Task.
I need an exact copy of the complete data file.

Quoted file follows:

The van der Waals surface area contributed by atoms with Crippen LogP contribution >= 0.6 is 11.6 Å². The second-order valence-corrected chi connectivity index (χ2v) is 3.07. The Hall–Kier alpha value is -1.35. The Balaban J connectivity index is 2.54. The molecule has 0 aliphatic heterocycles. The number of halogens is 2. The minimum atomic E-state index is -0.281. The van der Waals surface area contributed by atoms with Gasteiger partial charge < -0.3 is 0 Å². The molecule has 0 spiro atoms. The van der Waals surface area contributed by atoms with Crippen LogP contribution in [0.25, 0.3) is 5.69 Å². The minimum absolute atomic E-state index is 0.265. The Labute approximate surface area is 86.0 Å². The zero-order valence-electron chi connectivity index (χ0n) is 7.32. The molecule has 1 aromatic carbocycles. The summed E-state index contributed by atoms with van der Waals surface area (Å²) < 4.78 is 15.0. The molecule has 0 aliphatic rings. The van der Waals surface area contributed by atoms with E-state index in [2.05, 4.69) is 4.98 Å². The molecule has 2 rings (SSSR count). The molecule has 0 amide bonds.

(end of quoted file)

The van der Waals surface area contributed by atoms with Crippen LogP contribution >= 0.6 is 11.6 Å². The second-order valence-corrected chi connectivity index (χ2v) is 3.07. The Hall–Kier alpha value is -1.35. The Balaban J connectivity index is 2.54. The molecule has 0 aliphatic heterocycles. The number of halogens is 2. The minimum atomic E-state index is -0.281. The van der Waals surface area contributed by atoms with Gasteiger partial charge < -0.3 is 0 Å². The molecule has 0 spiro atoms. The van der Waals surface area contributed by atoms with Crippen LogP contribution in [0.25, 0.3) is 5.69 Å². The minimum absolute atomic E-state index is 0.265. The Labute approximate surface area is 86.0 Å². The zero-order valence-electron chi connectivity index (χ0n) is 7.32. The molecule has 1 aromatic carbocycles. The summed E-state index contributed by atoms with van der Waals surface area (Å²) < 4.78 is 15.0. The molecule has 0 aliphatic rings. The van der Waals surface area contributed by atoms with E-state index in [2.05, 4.69) is 4.98 Å². The molecule has 2 rings (SSSR count). The molecule has 0 amide bonds.